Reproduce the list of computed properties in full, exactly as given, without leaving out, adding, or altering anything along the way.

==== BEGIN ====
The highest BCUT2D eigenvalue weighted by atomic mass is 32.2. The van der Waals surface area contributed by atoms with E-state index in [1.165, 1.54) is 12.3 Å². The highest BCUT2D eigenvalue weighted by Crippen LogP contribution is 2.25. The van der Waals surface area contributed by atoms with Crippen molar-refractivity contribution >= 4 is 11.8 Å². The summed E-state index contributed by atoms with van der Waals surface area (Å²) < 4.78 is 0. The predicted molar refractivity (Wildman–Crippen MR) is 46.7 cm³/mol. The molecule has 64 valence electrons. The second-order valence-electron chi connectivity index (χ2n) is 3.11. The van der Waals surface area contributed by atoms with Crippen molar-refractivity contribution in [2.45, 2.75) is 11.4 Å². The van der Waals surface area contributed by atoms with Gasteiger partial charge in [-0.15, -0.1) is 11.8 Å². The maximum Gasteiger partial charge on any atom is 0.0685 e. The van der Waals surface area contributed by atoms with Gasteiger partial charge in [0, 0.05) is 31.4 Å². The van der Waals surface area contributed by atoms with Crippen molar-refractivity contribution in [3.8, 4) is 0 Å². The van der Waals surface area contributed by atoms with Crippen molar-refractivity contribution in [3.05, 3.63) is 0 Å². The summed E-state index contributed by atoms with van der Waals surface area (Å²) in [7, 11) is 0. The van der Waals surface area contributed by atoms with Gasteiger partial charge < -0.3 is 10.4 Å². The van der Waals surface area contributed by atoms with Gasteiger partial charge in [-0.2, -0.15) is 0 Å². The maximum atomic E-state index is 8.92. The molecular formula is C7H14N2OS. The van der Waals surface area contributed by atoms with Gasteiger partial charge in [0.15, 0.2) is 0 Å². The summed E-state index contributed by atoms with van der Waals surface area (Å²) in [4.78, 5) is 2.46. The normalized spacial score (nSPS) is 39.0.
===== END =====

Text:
The highest BCUT2D eigenvalue weighted by atomic mass is 32.2. The van der Waals surface area contributed by atoms with E-state index in [1.165, 1.54) is 12.3 Å². The highest BCUT2D eigenvalue weighted by Crippen LogP contribution is 2.25. The van der Waals surface area contributed by atoms with Crippen molar-refractivity contribution >= 4 is 11.8 Å². The summed E-state index contributed by atoms with van der Waals surface area (Å²) < 4.78 is 0. The predicted molar refractivity (Wildman–Crippen MR) is 46.7 cm³/mol. The molecule has 64 valence electrons. The second-order valence-electron chi connectivity index (χ2n) is 3.11. The van der Waals surface area contributed by atoms with Crippen molar-refractivity contribution in [2.45, 2.75) is 11.4 Å². The van der Waals surface area contributed by atoms with Gasteiger partial charge in [-0.15, -0.1) is 11.8 Å². The maximum Gasteiger partial charge on any atom is 0.0685 e. The van der Waals surface area contributed by atoms with Gasteiger partial charge in [0, 0.05) is 31.4 Å². The van der Waals surface area contributed by atoms with Crippen molar-refractivity contribution in [3.8, 4) is 0 Å². The van der Waals surface area contributed by atoms with Crippen molar-refractivity contribution in [3.05, 3.63) is 0 Å². The summed E-state index contributed by atoms with van der Waals surface area (Å²) in [7, 11) is 0. The van der Waals surface area contributed by atoms with Gasteiger partial charge < -0.3 is 10.4 Å². The van der Waals surface area contributed by atoms with Gasteiger partial charge in [-0.2, -0.15) is 0 Å². The maximum atomic E-state index is 8.92. The molecular formula is C7H14N2OS. The van der Waals surface area contributed by atoms with Gasteiger partial charge in [0.15, 0.2) is 0 Å². The summed E-state index contributed by atoms with van der Waals surface area (Å²) in [4.78, 5) is 2.46. The normalized spacial score (nSPS) is 39.0.